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Bolivia, named after independence fighter Simon BOLIVAR, broke away from Spanish rule in 1825; much of its subsequent history has consisted of a series of coups and countercoups, with the last coup occurring in 1978. Democratic civilian rule was established in 1982, but leaders have faced difficult problems of deep-seated poverty, social unrest, and illegal drug production.


Central South America, southwest of Brazil

Natural Resources

tin, natural gas, petroleum, zinc, tungsten, antimony, silver, iron, lead, gold, timber, hydropower

Population - distribution

a high altitude plain in the west between two cordillera of the Andes, known as the Altiplano, is the focal area for most of the population; a dense settlement pattern is also found in and around the city of Santa Cruz, located on the eastern side of the Andes

Spanish (official) 60.7%, Quechua (official) 21.2%, Aymara (official) 14.6%, foreign languages 2.4%, Guarani (official) 0.6%, other native languages 0.4%, none 0.1%
Santa Cruz 2.107 million; LA PAZ (capital) 1.816 million; Cochabamba 1.24 million; Sucre (constitutional capital) 372,000 (2015)
Conventional long form
Plurinational State of Bolivia
Conventional short form
Local long form
Estado Plurinacional de Bolivia
Local short form
presidential republic
Geographic coordinates
16 30 S, 68 09 W
Time difference
UTC-4 (1 hour ahead of Washington, DC, during Standard Time)
has not submitted an ICJ jurisdiction declaration; accepts ICCt jurisdiction
Bolivia is a resource rich country with strong growth attributed to captive markets for natural gas exports to Brazil and Argentina. However, the country remains one of the least developed countries in Latin America because of state-oriented policies that deter investment and growth.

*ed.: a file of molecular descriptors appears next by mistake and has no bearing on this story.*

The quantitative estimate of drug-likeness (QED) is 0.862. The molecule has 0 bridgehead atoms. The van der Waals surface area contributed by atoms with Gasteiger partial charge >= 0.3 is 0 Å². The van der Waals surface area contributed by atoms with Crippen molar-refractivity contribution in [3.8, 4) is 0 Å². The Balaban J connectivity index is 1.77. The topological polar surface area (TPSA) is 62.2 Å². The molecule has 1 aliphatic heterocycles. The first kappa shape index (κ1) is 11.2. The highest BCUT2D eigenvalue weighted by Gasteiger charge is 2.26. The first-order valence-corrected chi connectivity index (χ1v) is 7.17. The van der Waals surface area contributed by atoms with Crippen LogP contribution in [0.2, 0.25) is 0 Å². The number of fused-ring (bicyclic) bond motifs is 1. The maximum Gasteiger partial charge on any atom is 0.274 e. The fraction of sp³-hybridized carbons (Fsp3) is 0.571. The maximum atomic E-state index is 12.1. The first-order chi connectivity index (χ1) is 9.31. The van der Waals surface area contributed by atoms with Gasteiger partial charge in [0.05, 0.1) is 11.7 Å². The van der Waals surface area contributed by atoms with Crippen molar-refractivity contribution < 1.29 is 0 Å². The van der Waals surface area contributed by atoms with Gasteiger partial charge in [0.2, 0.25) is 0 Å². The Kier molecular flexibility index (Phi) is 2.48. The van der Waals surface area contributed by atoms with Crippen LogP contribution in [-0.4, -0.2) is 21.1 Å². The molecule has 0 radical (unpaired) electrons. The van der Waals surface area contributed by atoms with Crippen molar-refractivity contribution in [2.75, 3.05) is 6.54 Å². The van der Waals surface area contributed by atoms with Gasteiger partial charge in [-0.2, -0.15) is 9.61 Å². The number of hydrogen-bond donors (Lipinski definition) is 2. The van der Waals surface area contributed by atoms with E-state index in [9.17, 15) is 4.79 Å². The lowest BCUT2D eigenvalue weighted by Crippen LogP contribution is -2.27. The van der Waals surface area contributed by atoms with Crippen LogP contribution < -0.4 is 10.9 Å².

External debt stocks
US$ 9,848,995,000
Total tax rate (% of commercial profits)
Real Interest Rate
Manufacturing, value added (% of GDP)
Current Account Balance
US$ -1,853,713,739
Labor Force, Total
Employment in Agriculture
Employment in Industry
Employment in Services
Unemployment Rate
Imports of goods and services
US$ 10,831,641,389
Exports of goods and services
US$ 8,311,504,920
Total Merchandise Trade
FDI, net inflows
US$ 503,444,027
Commercial Service Exports
US$ 1,219,705,773
soybeans, quinoa, Brazil nuts, sugarcane, coffee, corn, rice, potatoes, chia, coca
mining, smelting, petroleum, food and beverages, tobacco, handicrafts, clothing, jewelry
natural gas, silver, zinc, lead, tin, gold, quinoa, soybeans and soy products
Brazil 28.1%, Argentina 16.9%, US 12.1%, Colombia 6.3%, China 5.3%, Japan 4.7%, South Korea 4.3% (2015)
machinery, petroleum products, vehicles, iron and steel, plastics
China 17.9%, Brazil 16.5%, Argentina 11.8%, US 10.6%, Peru 6.2%, Japan 5.2%, Chile 4.6% (2015)
Country Risk Rating
A very uncertain political and economic outlook and a business environment with many troublesome weaknesses can have a significant impact on corporate payment behavior. Corporate default probability is high.
Business Climate Rating
The business environment is difficult. Corporate financial information is often unavailable and when available often unreliable. Debt collection is unpredictable. The institutional framework has many troublesome weaknesses. Intercompany transactions run major risks in the difficult environments rated C.
  • Significant natural resources (gas, oil, zinc, silver, gold, tin, and manganese)
  • Membership of the Andean Community and association with Mercosur
  • Large foreign currency reserves
  • Little economic diversity and reliance on oil and gas
  • Landlocked country
  • Size of the informal sector
  • Insecurity and drug trafficking
  • Risk of social unrest

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